[25] The decision-making process here was in two stages; (i) the assessment of reasonable purpose and enquiry as to whether the extent of the land to be decrofted was excessive in relation to that purpose (subsec (1)(a)) and (ii) determining whether the general interest of the crofting community in the district outweighed the presumption that the application be granted (subsec (2)). In relation to that balancing exercise the main factors in favour of granting decrofting were as follows; (i) that the construction of ten new houses would introduce new families to the community with all the socio-economic benefits which went with that, chief of which was the chance to save the local school from closure, (ii) that the land and croft in question had for many years been used only for grazing and that the only expression of interest in the land from a local person was for that purpose, and (iii) that there was no strong opposition to the application from the local crofting community. In relation to this last point, only two objections had been received from that community and it was of some significance that they were from a mother and daughter. The vast majority of the crofting community had not objected at all. So there was a real danger of putting the interests of the few ahead of the interests of the community.

[26] On the other side of the balance there was only one factor: that 1.3 ha of good quality land would be lost to crofting for ever and that any future agricultural use of the remaining croft would be rendered impossible. The significance of that factor was diminished by the fact that the land had been used, and was proposed to be used, only for grazing.

[27] Moreover, this balancing act did not begin with a perfectly balanced set of scales; they were already weighted heavily in favour of granting the application by virtue of the presumption which arose from the existence of a reasonable purpose.

[28] The fundamental question which the respondents had to determine was what would be of greater benefit to the interests of the crofting community at North Ballachulish, the preservation of 1.3 ha of grazing land or the introduction of ten new houses and families to the local area. Faced with that choice, no reasonable body would have exercised its discretion in the same manner and arrived at the same conclusion as the respondents had.

[29] Mr MacDougall closed by formally moving us to quash the respondents’ decision of 5 February 2013 and direct them to grant the application.

Submissions for respondents

[30] Sir Crispin moved us to sustain one or more of the respondents’ pleas-in-law and refuse the appeal.

[31] Before turning to his written Note of Argument, he made submissions on certain matters which had been advanced by Mr MacDougall.

[32] Mr MacDougall’s submission on the proper construction of sec 25 proceeded on a wrong approach. Subsection 25(1)(a) was not a gateway. It simply required assessment of the stated purpose to be carried out in relation to the various interests listed there and that the extent of the land to be decrofted for that reasonable purpose should be addressed.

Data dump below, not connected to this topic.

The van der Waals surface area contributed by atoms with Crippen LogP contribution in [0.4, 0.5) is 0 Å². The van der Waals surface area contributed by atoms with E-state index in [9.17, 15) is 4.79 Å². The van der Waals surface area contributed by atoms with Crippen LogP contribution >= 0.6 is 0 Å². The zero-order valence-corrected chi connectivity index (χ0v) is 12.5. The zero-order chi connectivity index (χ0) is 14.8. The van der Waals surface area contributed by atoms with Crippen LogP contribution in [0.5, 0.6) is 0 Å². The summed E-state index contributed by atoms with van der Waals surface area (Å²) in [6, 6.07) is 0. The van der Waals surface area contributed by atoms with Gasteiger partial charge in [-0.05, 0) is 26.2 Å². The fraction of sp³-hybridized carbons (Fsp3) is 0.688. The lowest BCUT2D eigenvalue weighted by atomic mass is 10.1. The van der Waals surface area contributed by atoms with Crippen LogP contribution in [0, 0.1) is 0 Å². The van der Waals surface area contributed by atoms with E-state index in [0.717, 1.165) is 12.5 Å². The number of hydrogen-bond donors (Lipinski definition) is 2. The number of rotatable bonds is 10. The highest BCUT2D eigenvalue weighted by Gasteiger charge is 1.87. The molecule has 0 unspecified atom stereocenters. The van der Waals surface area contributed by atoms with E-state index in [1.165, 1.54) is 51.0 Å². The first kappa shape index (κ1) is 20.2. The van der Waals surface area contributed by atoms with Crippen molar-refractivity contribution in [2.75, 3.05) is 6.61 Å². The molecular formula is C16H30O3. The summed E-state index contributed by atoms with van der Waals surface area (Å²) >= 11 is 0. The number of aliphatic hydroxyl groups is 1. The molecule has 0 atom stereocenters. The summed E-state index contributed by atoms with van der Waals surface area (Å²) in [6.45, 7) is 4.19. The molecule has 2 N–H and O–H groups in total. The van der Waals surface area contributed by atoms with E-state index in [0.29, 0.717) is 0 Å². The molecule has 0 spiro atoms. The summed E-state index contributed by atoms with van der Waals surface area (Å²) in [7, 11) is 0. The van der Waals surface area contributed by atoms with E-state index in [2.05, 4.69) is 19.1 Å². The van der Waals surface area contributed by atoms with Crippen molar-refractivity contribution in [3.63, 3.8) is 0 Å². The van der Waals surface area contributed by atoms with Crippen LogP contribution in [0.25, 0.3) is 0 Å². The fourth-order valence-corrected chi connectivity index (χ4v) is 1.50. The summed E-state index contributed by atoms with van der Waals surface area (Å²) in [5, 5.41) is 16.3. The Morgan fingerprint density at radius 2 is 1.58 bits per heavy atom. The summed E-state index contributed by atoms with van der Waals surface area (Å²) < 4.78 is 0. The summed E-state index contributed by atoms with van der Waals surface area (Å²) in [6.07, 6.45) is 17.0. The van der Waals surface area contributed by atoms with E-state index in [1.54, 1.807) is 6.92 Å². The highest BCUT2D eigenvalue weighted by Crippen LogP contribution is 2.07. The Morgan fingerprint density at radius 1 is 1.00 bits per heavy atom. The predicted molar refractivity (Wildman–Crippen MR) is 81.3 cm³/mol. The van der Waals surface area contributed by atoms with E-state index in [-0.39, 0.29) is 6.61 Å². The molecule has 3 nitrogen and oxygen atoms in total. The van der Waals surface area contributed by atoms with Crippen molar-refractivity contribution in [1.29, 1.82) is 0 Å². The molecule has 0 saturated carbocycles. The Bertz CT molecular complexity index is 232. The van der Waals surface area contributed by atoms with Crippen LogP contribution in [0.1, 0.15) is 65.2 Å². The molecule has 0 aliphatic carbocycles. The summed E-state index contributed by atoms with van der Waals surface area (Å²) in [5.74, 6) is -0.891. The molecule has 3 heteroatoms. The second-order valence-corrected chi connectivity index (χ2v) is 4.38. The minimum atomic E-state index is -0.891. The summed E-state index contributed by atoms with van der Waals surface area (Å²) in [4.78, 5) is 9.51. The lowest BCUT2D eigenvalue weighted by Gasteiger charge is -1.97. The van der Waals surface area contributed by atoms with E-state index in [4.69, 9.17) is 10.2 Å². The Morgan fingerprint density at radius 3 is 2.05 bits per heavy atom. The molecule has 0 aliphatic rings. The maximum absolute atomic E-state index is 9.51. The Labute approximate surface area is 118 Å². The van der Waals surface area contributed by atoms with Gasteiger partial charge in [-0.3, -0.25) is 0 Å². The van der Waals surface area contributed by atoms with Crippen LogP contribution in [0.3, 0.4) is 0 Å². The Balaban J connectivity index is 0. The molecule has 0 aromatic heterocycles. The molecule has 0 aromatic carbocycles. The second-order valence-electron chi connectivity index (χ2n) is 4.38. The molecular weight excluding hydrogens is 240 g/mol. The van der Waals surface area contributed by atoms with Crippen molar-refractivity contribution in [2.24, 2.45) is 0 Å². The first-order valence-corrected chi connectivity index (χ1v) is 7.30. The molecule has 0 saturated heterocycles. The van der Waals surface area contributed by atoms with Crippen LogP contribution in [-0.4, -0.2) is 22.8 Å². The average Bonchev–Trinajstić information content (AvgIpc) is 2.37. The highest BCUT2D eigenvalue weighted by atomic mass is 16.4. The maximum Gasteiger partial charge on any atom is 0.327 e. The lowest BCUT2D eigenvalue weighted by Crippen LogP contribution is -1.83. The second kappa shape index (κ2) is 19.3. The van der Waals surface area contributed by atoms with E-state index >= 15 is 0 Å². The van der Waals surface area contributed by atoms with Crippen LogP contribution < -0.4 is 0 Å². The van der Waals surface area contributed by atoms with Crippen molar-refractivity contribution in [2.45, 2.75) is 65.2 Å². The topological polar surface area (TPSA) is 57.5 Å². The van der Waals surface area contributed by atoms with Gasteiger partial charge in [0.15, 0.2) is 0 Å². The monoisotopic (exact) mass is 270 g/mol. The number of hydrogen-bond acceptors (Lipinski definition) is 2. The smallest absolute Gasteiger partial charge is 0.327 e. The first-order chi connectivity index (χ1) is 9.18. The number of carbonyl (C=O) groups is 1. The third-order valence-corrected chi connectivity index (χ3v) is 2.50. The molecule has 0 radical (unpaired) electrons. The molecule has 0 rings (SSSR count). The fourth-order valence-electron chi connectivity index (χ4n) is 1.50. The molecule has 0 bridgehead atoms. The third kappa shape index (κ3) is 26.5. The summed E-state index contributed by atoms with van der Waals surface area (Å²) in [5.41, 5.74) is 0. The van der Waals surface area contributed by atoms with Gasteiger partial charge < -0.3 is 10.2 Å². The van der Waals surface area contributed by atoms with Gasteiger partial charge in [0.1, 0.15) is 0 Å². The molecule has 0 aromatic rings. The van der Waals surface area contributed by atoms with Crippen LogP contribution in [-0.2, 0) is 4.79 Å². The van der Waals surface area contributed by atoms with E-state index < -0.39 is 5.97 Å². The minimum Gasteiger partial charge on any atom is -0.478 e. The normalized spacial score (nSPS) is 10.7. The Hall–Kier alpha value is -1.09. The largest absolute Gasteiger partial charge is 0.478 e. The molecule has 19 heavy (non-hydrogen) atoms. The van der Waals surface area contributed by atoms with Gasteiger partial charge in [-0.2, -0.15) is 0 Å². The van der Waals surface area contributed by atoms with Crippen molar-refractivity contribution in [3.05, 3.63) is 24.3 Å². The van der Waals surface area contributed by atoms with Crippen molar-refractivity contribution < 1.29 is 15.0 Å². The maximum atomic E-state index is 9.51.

[33] Secondly, Mr MacDougall had misconstrued the decision letter. In relation to a reasonable purpose all it was saying in the sentence “The Commission acknowledges that as an application for a proposed housing development, this constitutes a reasonable purpose within the meaning of section 20 of the Act and section 25(1)(a) of the Act” was that the building of houses was one of the reasonable purposes set out in sec 20. The law was clear, however, that in the assessment of reasonable purpose in the context of any particular case, the purpose had to be reasonable in all the circumstances of that case; Secretary of State for Scotland v Sutherland. So it was not enough that the stated purpose for decrofting was one listed in sec 20; one had to go on to consider whether that purpose was reasonable in the whole circumstances of the case.

[34] Sir Crispin then addressed sec 24(3), laying emphasis on the phrase “The Commission may … direct that the croft shall cease to be a croft”. On its terms, that conferred on the Commission a “wide-open discretion” but it was accepted that it was qualified by sec 25(1)(a) which said “The Commission shall give a direction under section 24(3) of this Act that a croft shall cease to be a croft if [inter alia reasonable purpose is shown]”. But even the application of sec 25(1)(a) required that the Commission be satisfied in all the circumstances that the decrofting was reasonable in relation to the good of the croft, or the estate or the public interest. It remained a very wide discretion. All subsec (2) said was that the Commission, in determining whether to make a decrofting direction, was to have regard to the general interest of the crofting community and, separatim, demand for the tenancy. In relation to demand, that was not confined to demand from within the existing crofting community.

[35] Asked whether the cases which speak of sec 25(1)(a) as giving rise to a presumption were wrong, Sir Crispin’s answer was that sec 25(1)(a) got you half way there but did not give rise to any presumption. An applicant for decrofting was entitled to a decrofting direction only if it was reasonable in the whole circumstances. The respondents had gone too far in their decision letter by referring to the existence of a strong presumption; what was involved was a balancing act in the conduct of which they were given a very wide discretion. Under reference to Ishak v Thowfeek [1968] at pages 1724-1725, it was submitted that if subsec (2) had been intended to be restrictive as to the matters to which the Commission could have regard, it would have said so.